Green Card Through Consular processing - Experience of a Community Member

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My I-140 was filed in February 2004. The National Visa Centre, in its letter dated 24th June 2010, informed that they had completed processing of my petition seeking immigration to the USA and had forwarded it to the American Embassy/Consulate at New Delhi. I was informed that an immigrant visa interview had been scheduled at the US Consulate, New Delhi on the 9th of August, 2010 at 10.45 am. 


I reached the US Consulate, Chanakya Puri, New Delhi, (hereinafter Consulate) a little before the scheduled time. I was given a token bearing a number at which the concerned Official of the Consulate would interview me. Once inside the Consulate, the assisting staff promptly verified my token number and advised me to wait for my turn. I was informed that token number and the counter number were being displayed on an electronic screen at the end of the hall. The waiting area had seating arrangement in rows and was very practically furnished. The air conditioning was comfortable, considering that it was sweltering hot outside. While I was waiting for my turn, time seemed to have stopped; it was a long wait. On my number being shown at the relevant window, I appeared before the official and handed over the token given to me at the entrance. At the first instance, I submitted my documents to the Consular Officer. The Official started looking through the documents submitted by me, which in fact gave me time to be at ease. The Consular Official, after going through the documents asked me questions relating to my profession in India. On my responding to the said questions, the official asked me questions relating to the kind of work I was expected to do in the US. The Consular Officer also asked my about why I wanted to immigrate after 20 years of practicing law in India! There were also questions asked about my relationship with the applicant/employer. What was I going to do in the US (what was my role/job profile)? I was asked about my familiarity with preparing websites et al. I answered all the questions honestly and told them that I was not conversant with the technical aspects of a web site; my job would be to provide content for the same. The interview lasted about 45 minutes and throughout the concerned official was very practical and to the point. Finally, I was handed a letter along with an annexure and was politely informed that I would be required to provide the information sought therein before my application could be processed further.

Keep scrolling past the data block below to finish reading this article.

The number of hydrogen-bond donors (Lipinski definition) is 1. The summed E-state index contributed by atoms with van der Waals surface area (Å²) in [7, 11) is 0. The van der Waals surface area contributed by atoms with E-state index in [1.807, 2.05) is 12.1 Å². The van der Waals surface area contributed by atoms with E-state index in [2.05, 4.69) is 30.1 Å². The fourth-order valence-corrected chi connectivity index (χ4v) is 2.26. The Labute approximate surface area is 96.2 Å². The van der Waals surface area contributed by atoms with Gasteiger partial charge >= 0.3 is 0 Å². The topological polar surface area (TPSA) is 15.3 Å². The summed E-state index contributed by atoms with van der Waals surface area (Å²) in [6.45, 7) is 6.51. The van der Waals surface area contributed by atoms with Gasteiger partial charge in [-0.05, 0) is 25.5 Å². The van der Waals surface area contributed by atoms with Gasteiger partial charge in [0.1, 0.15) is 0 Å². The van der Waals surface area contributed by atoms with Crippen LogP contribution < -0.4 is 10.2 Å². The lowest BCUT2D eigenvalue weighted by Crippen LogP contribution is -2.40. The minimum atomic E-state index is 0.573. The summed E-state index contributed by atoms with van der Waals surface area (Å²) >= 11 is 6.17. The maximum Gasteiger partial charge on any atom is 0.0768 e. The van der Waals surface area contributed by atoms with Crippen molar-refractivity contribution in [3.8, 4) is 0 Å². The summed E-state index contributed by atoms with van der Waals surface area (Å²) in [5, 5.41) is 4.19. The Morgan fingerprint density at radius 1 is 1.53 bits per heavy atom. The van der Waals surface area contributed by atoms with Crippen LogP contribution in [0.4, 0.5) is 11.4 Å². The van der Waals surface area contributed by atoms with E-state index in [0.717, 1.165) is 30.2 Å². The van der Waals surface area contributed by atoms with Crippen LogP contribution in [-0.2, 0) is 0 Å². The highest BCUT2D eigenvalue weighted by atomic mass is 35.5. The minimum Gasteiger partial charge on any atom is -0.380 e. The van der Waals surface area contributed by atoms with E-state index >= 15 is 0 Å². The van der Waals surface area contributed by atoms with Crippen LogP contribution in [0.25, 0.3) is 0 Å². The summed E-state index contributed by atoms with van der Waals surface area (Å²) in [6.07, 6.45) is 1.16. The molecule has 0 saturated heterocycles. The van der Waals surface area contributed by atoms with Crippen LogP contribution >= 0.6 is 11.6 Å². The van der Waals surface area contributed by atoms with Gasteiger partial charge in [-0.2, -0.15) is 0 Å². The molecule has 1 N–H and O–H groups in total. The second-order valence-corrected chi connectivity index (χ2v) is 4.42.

As per letter dated 9th of August, 2010, I was asked to provide the following documents:
a) Original job letter from my US employer.
b) Updated DS 230 part I for myself.
c) Since I was married now, in order to process immigrant VISA for my wife and daughter and son, they needed to come on any working day along with their passports, DS-230 I & II, birth certificate, marriage certificate, two photographs and immigrant visa fee $ 404 or Rs. 19,393/-.


In addition, I was also required to furnish certain documents from the employer as per annexure to the said letter.
I arranged the relevant documents as per letter dated 9th of August, 2010 and approached the US Consulate at New Delhi on the 12th of July 2012, along with my wife and children. I was given a token number and was asked to wait for my turn by the assisting staff at the consulate. The wait was long. My daughter, just about two years old, was restless. The assisting staff observed her and requested us to take her to the play area for kids. It did help, as she got busy with the toys there and with the other kids almost her age. We were amongst the last to be called for interview by the Consular Officer. The wait was tiring considering we had with us a two year old child. The Consular Officer accepted our DS 230's and thereafter requested my wife and children to wait as he proceeded to interview me. I was asked questions about my employer, the kind of work done by him etc. It appeared that while I was being questioned, the Consular Officer was looking at my employer's website, as he did say it was impressive. He also asked questions about my work, how it correlated with employment sought by me! I answered the questions to the best of my ability and honestly. The whole process may have lasted about 40-45 minutes.